Arkansas Business: The Best & Worst News of 2012

by Arkansas Business Staff  on Monday, Dec. 24, 2012 12:00 am  

Clockwise from top left: Mr. Dunderbak's makes its return to McCain Mall, Arkansas Children's Hospital makes grand plans, Gus Malzahn returns to Auburn from a one-year stint at Arkansas State, Jon Brawner thought it was wild goose season and Oxford American makes some changes in its masthead.

Pryor’s press secretary Lisa Ackerman first called Francis’ news release a “hoax.” Later, she described it as “fraud.”

It turned out to be a mistake. The pornography peddler apparently bought in a charity auction an internship that no one had the right to sell.

Pryor’s office hires interns for five-week summer internships. Intern candidates must apply, submit a writing sample, transcript, recommendation letters and background information, according to Pryor’s office.

“Our office does not sell, auction or donate internships,” Ackerman said.

Worst Academic Soap Opera

In 2011, it was the University of Central Arkansas’ past presidents Lu Hardin and Allen Meadors who drew public scrutiny. This year, it was the Southern literary magazine published on campus and the Conway university’s chief of staff.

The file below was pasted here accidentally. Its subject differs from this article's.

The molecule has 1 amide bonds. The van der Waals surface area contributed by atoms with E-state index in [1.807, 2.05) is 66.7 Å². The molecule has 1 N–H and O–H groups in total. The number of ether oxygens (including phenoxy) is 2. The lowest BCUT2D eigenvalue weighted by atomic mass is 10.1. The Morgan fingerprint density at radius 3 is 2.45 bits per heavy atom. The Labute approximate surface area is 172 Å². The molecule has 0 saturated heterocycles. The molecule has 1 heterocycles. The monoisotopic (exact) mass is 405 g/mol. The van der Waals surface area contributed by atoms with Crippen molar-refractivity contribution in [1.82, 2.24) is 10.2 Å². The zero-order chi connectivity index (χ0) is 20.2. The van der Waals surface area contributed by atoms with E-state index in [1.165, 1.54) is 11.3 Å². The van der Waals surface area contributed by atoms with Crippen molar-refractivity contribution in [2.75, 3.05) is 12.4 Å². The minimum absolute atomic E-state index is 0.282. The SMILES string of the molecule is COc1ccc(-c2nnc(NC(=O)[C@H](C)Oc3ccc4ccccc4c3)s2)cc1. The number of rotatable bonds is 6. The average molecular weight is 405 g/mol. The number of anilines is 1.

The board of directors of The Oxford American magazine, published in a nonprofit partnership with UCA since 2004, fired Marc Smirnoff, the publication’s founder and managing editor, in July after an internal investigation related to sexual harassment allegations. Smirnoff responded to his firing by spewing written and verbal vitriol in media interviews and on a website in desperate need of editing,

As if UCA needed more drama, the university’s chief of staff, Jack Gillean, was charged with four felony offenses in October. The charges were related to a campus master key Gillean allegedly shared with a UCA student, who used the key to break into offices and steal exams and prescription medications.

Worst Fundraising Appeal

Ousted Oxford American editors Marc Smirnoff and Carol Ann Fitzgerald, the duo behind, use the website to tell at length what they call “Our Story of Losing The Oxford American.”

Until recently, they also used the website to ask for donations with the following appeal: “We don’t have a lot of money so if there’s anyone who would like to contribute to our next venture (or to our reflection period!), we are open to that.” Fitzgerald and Smirnoff generously provided a PayPal link for donors’ convenience.

Worst Show of Support



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